NEWS - Pittsburgh mayor's race debate tackles immigration, bike lanes, drinking water safety

Pittsburgh mayor's race debate tackles immigration, bike lanes, drinking water safety

Updated: 7:47 PM EDT Apr 26, 2017

Bob Mayo



PITTSBURGH —In this latest Pittsburgh mayor's race debate, the questions about bike lanes, drinking water safety, immigrants and sanctuary cities spotlighted differences among the candidates. The event, sponsored by the Rotary Club of Pittsburgh and The Pittsburgh Social Exchange, hosted Mayor Bill Peduto, Councilwoman Darlene Harris, and the Rev. John Welch -- all candidates in the Democratic primary next month.

When the candidates were asked about any potential public safety impact of welcoming immigrants to Pittsburgh, Welch questioned the premise of the question.

"The assumption built in that question is that there is a direct corollary with crime and immigration, which I don't necessarily support that assumption," Welch said. He questioned any crackdown on undocumented immigrants triggered by minor alleged offenses. "I would do everything I can to protect families. I don't think families should be broken up just because somebody missed a stop sign," Welch said.

"We all have to remember that at one time it was our family; that at one time it was our parents or grandparents or our great grandparents who came here," Peduto said. He noted that in the 1920s, his family was affected by a crackdown on the number of immigrants welcomed to the U.S., after his grandfather entered the country from Italy.

"My grandmother didn't come over for 6 more years. My family was broken because of hate. I will protect the families of this city, and not make the same mistakes twice," Peduto said.

"I do not believe in having a sanctuary city and losing federal or state funds," said Harris. "We have a hard time right now, let alone losing money that is coming in to us," Harris said. The councilwoman said she supports legal immigration, but opposed welcoming undocumented immigrants. "I think that is very serious and risks lives of people who live here. I do not believe in anyone coming here illegally," Harris said.

"Oh, by the way, (on) losing federal money, yesterday a judge called the president's executive order unconstitutional," Peduto said.

The candidates also fielded a question on Pittsburgh's dedicated bike lanes, which are championed by Peduto, but questioned by Harris and Welch.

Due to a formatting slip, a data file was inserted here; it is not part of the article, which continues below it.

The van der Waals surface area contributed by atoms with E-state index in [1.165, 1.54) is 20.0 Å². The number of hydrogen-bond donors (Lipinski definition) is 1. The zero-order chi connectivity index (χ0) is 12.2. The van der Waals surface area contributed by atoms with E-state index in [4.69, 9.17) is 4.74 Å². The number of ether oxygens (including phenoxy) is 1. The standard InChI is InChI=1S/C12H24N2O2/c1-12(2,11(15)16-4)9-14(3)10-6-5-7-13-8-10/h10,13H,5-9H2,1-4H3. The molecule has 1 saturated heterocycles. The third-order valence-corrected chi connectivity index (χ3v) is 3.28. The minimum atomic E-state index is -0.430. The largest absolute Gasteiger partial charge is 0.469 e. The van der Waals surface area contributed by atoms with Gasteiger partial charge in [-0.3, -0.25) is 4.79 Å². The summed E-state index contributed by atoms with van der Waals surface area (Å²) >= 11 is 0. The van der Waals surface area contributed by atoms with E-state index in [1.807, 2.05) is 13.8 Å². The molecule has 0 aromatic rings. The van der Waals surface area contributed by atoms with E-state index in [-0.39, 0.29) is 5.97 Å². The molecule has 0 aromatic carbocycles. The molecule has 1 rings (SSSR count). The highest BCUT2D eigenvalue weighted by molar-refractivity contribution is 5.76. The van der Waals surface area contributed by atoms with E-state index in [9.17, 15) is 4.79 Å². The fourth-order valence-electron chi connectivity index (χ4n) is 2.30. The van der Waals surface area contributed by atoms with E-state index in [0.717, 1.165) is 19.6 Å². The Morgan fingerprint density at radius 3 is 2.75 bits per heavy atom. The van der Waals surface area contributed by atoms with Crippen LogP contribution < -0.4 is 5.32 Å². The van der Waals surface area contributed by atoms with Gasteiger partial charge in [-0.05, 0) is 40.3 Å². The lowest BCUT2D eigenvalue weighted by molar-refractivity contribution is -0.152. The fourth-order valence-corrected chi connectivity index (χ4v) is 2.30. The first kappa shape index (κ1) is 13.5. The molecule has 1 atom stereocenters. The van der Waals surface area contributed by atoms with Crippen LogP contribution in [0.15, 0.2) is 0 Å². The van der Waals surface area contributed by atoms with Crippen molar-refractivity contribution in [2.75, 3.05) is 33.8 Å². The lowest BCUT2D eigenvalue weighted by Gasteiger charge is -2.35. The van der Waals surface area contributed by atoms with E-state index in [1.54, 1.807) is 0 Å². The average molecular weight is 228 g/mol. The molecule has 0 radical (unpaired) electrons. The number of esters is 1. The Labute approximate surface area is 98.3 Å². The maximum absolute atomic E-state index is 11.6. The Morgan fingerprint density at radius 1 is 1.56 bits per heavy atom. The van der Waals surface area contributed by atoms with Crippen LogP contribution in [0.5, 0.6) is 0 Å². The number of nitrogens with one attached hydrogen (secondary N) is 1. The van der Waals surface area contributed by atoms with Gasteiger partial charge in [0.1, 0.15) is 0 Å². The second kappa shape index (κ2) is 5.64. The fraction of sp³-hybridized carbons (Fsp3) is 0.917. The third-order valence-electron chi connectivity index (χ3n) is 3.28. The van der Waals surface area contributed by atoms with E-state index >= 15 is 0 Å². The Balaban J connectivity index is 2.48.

"There has not been safety studies nor traffic studies for any of this," Harris said. "There's accidents waiting to happen. We've already had accidents and it does concern me. (I) would want to have that (study) done on every bike lane. The communities have not been talked to, especially downtown Pittsburgh, when they decided to put in the lanes down here.".

Welch said, "The bike lanes as they're constructed in Pittsburgh and many other cities are not safe for cyclists because they are in the door zones (of parked cars). We have to find out how we can either widen our streets and get rid of sidewalks, or find different place to put bike lanes."

Peduto said "A 21st century city is a multi-modal city. It is a city that is designed for cars and bikes and pedestrians, and public transit, and not simply the automobile. That's 1950s. A safe system is not having bikes in the street with the cars. where cars are not traveling 15 miles an hour or trying to pass bikes. (it's) separating them, creating protected lanes where bikes can be."

On Pittsburgh's Water and Sewer Authority and concerns about the presence of lead in some city drinking water, Welch called for the installation of filtering at the "point-of-entry" of lead water lines outside affected homes.

"Install point of entry units on every home. I would only cost $54 million on the low end, $100 million on the high end for all 83,000 customers (affected)," Welch said.

Harris criticized the Water Authority's turnover of staff and use of consultants.

"We (used to) have awards for what our water was like. What happens (now) is, people come in, they don't know what they're doing. They're bringing in consultants, over consultants, over consultants," Harris said.

Peduto said the water authority has to be changed so it can afford to invest in needed changes in the city's water system.

"We can't borrow the money to fix it unless we change the authority because no bank would issue a bond to an organization that's already a billion dollars in debt," Peduto said. "The bigger problem is maintenance of this system that we're going to have to invest $1.5 billion in."



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Pittsburgh, PA 15233


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